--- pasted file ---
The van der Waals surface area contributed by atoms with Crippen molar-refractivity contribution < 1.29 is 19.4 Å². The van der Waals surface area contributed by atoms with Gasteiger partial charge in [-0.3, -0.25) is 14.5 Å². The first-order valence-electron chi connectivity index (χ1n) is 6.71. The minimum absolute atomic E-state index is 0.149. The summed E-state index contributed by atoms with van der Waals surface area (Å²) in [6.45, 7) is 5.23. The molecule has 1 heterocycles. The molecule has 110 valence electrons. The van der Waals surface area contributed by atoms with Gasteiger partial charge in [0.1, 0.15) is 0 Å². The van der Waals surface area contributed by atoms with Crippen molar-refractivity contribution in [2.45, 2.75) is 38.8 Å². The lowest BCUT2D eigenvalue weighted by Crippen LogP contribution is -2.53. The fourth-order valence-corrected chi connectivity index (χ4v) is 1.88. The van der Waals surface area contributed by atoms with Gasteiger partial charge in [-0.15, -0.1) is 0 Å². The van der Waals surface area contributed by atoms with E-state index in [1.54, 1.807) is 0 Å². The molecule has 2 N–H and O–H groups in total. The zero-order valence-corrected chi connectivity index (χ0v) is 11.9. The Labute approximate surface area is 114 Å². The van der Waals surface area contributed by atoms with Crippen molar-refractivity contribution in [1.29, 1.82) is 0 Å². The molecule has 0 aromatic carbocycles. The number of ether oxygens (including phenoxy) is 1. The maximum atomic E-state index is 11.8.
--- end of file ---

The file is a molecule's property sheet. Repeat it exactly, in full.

The van der Waals surface area contributed by atoms with Crippen molar-refractivity contribution < 1.29 is 19.4 Å². The van der Waals surface area contributed by atoms with Gasteiger partial charge in [-0.3, -0.25) is 14.5 Å². The first-order valence-electron chi connectivity index (χ1n) is 6.71. The minimum absolute atomic E-state index is 0.149. The summed E-state index contributed by atoms with van der Waals surface area (Å²) in [6.45, 7) is 5.23. The molecule has 1 heterocycles. The molecule has 110 valence electrons. The van der Waals surface area contributed by atoms with Gasteiger partial charge in [0.1, 0.15) is 0 Å². The van der Waals surface area contributed by atoms with Crippen molar-refractivity contribution in [2.45, 2.75) is 38.8 Å². The lowest BCUT2D eigenvalue weighted by Crippen LogP contribution is -2.53. The fourth-order valence-corrected chi connectivity index (χ4v) is 1.88. The van der Waals surface area contributed by atoms with Gasteiger partial charge in [-0.15, -0.1) is 0 Å². The van der Waals surface area contributed by atoms with E-state index in [1.54, 1.807) is 0 Å². The molecule has 2 N–H and O–H groups in total. The zero-order valence-corrected chi connectivity index (χ0v) is 11.9. The Labute approximate surface area is 114 Å². The van der Waals surface area contributed by atoms with Crippen molar-refractivity contribution in [1.29, 1.82) is 0 Å². The molecule has 0 aromatic carbocycles. The number of ether oxygens (including phenoxy) is 1. The maximum atomic E-state index is 11.8.